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Benjamin Whitley Holliday, M. D.
THERE is no class of citizens to whom the world owes a greater degree of gratitude than the self-denying, self-sacrificing, kind-hearted, and noble-minded gentlemen whose time and attention are devoted to the ministering succor to the afflicted and the mitigation of human suffering, for nothing is truer than the statement by one of the ancient philosophers, "He serves God best who serves humanity most." And the writer of biography and memorial history, dealing with the personal records of men engaged in various affairs of every-day life, occasionally finds a subject whose record commands exceptional interest and admiration, and especially is this true when he has achieved more than ordinary success or made his influence felt as a benefactor of his kind, or a leader of thought. Such a life abound is valuable lesson and incentive to those who have become discouraged in the fight for recognition or to the youth whose future is undetermined. For a number of decades the late Dr. Benjamin Whitley Holliday directed his efforts towards this goal of success, and, by patient continuance, won. For more than forty years his name was a household word in the city of Cleveland, and throughout the entire surrounding country, for he ranked among the foremost practicing physicians of his day and generation in this section of Ohio, and was not only admired for his skill in this branch of science, but was also greatly esteemed for his personal worth as a man and a citizen, having been a kind and obliging, broad-minded, and courteous gentleman whom it was a pleasure to know. His name is eminently deserving a place in the pages of history of the Buckeye State, along with other men of the past who have made their mark in the world's affairs, especially those whose lives were of distinct service to humanity.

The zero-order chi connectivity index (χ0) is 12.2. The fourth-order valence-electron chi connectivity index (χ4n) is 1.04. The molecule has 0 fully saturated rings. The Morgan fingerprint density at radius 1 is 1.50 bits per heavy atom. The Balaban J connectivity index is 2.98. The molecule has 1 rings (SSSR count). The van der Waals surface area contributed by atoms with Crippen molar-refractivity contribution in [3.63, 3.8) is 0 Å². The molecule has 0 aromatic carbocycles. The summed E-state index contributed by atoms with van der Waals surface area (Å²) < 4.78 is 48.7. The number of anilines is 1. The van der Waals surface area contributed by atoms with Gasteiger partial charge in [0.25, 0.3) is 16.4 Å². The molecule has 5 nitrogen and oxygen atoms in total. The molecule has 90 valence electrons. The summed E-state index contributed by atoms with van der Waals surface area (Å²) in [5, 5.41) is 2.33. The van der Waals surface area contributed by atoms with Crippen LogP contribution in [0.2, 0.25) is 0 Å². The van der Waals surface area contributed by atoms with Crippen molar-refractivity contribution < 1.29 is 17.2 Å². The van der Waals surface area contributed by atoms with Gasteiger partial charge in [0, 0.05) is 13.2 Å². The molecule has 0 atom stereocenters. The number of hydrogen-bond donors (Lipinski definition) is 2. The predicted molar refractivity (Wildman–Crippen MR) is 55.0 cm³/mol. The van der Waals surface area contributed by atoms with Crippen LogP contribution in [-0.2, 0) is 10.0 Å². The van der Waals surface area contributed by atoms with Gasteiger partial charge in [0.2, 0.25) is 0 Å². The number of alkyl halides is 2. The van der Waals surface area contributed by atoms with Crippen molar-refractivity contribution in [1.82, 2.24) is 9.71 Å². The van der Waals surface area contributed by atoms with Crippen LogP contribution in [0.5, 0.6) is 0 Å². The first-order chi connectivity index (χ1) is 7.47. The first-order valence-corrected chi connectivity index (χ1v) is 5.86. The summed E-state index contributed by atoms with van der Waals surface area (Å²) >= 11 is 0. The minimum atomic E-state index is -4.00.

If we go back into the dark ages of history we find that there were many people who were made to suffer and many who died for their religious beliefs. Back in those days of the early history of advanced thought, when men were beginning to become enlightened, and form their own views as the proper way to worship God, we will find a family by the name of Holliday, living in the hills of Scotland. But because they were of the class of people who were doing their own thinking, and not leaving it to the State, they ere persecuted so much that they finally left their Scotland home and fled to the north of Ireland, where they lived and prospered for many years. In the middle of the seventeenth century, however, tales of the land across the seas were coming to them, and finally there were three brothers of that name who decided to venture across the seas and make for themselves a home in the new land of America. Arriving in America the separated, one going to Massachusetts, another to Virginia, and the third to Pennsylvania. It was from the last that the subject of this memoir was descended. He went into the wilderness and made his home near what is now the town of Chambersburg, where he married and raised a family. In the latter part of the eighteenth century, Dr. Holliday's grandfather left the ancestral home with his bride and went to what was then a wilderness but is now the county of Erie, Pennsylvania, where in 1805, Dr. Holliday's father was born. There on the large tract of land that the grand father had pre-empted from the government, Samuel Holliday grew to man's estate. And it was to the same house he was born in that he took his bride, who was Elizabeth Porter. Also it was in the same house where, on the twenty-first day of May in the year 1847, that Benjamin Whitley Holliday first opened his eyes to the light of day. It was on the same farm, too, that he spent his early youth and manhood. In that day, the public schools were far and few between, and, so, instead of attending a public school, Dr. Holliday received his primary and preparatory education from private tutors, all graduates of Yale College, who were brought to this section to teach the children of the Holliday families.